Although this year continuously has torn me to pieces, I didn’t realize the amount of effort I put into dragging myself out of countless depressive moments. Whether it was getting out of bed, not sleeping in, giving myself a bedtime and writing/career goals, eating more fruits and less bread and sugar, or even choosing to separate myself from thinking about situations I cannot control I became unconsciously active in my desire to feel better. Physical aches and pains have plagued this years list of what nows, but learning to not overthink is my new habit of choice.
Despite finding myself in really low moments and contrary to what I expected to become of me by this point, I recall several split moments of peace like the one mentioned above. Pockets of rainbows I would call them.
Accepting and Welcoming Peace
Confused by how I could possibly see or feel pockets of peace in arguably the worst year yet, it’s only fair to give myself some credit. Fear of leaving my trauma behind brought up some old feelings following the pockets of peace, allowing me to realize the comfort I sat in when it came to my anxiety and depression.
I’m used to feeling anxious and depressed. I don’t know what it is to not feel constantly overwhelmed with everything. Living and existing in a state of uneasy chaos is how I know to survive. I learned to live like this, who am I without it?
Witnessing and realizing that I’m able to feel better has caused both panic and peace disrupting the old state of chaotic homeostasis (if that makes any sense). I found myself having nightmares almost every night filled with both obvious and hidden messages. I’ve also recently become aware of my shadow and toxic characteristics, making me aware and awake when it comes to how I interact with others.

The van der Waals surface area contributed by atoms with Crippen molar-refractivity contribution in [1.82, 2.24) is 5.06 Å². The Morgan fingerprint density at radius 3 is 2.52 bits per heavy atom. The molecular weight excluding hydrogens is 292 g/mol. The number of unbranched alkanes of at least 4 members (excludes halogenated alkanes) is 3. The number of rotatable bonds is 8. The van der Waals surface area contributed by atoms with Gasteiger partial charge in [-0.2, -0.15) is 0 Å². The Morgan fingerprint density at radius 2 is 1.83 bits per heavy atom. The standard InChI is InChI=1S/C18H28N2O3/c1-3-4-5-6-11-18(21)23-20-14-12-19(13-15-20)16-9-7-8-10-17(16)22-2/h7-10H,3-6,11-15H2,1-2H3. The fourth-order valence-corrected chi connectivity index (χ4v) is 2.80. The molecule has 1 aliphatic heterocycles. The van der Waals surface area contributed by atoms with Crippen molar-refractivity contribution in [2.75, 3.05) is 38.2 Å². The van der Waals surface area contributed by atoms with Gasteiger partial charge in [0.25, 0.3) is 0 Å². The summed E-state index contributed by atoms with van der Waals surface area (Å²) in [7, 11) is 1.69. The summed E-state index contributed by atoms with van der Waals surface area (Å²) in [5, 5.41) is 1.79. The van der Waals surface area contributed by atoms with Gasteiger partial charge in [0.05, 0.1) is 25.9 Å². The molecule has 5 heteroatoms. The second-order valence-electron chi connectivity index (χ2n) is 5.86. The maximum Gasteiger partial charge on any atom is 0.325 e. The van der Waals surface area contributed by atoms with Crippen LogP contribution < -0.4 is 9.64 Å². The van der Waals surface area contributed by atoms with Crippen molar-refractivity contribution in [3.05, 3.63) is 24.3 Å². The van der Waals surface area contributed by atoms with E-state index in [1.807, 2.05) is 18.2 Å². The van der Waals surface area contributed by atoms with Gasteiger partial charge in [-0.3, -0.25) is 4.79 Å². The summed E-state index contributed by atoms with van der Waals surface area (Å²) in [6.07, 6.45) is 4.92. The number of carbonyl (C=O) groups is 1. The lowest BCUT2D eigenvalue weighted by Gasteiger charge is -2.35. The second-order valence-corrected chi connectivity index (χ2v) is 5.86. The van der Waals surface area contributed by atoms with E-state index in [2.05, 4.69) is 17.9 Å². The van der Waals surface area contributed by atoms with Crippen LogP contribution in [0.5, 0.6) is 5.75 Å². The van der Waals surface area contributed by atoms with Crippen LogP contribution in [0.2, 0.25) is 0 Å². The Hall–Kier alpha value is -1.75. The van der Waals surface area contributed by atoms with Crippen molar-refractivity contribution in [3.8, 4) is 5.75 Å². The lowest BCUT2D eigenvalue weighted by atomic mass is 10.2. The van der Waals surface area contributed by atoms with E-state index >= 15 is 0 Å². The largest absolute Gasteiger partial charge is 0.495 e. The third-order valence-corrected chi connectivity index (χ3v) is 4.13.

Now, because of all that’s happened, I’m able to gain control and pull myself to a more stabilized consciousness quicker than before. Both bizarre and contradicting as it seems, I’ve always thrived in a state of turmoil, it would only make sense for the key to my healing to lie in my darkest moments.
Aware that I’m in another phase of transformation like in my college years, I’m open and accepting of something new to come. Despite the on and off nature of these pockets of peace, I know I’m able to gain control of my mental wellness more than believed before.
I’m both scared and excited to continue to take on the beast that is overcoming my trauma and will not give up knowing I can and will.
To acknowledge, reflect, visualize, create, and share goals, aspirations, next steps, and working points are the backbone of improvement and progress. “This is Me” opened up a space of opportunity to understand not only who you are, but also what you want. To be able to pick images, quotes, letters, words and symbols that reveal and mirror what it is you want to accomplish takes strength and dedication.
Who am I?
Before building our vision boards, I came up with a small diagram to get everyone to think of different angles to approach the “who am I?” question. While this is the most complex question to ask yourself, visualizing different parts of your identity can help to jump into ideas about goals, achievements, feelings, strengths, limiting beliefs, toxic tendencies, memories, things you’ve learned, and where you want to go.
It’s not only useful to think up goals and how you want to get there but also asking yourself critical questions of ways to improve allows for a grounded and holistic approach to becoming who you want to be. Vision boards allow you to see yourself in all that is you. They show you the space to see past, present, and future possibilities while influencing and reminding you how to get there by reflecting on yourself.
While we tend to focus on one part of our identity, it’s helpful to dig into ourselves and all of our dimensions to answer questions only one part may not be able to answer. Focusing on our career and professional goals can be supplemented by our mental and spiritual strengths to place ourselves in work environments that fit us. What do we actually want? How can we improve and become better versions of ourselves by tapping into all of who we are? We are a complete being, therefore we must look at everything that makes us a whole.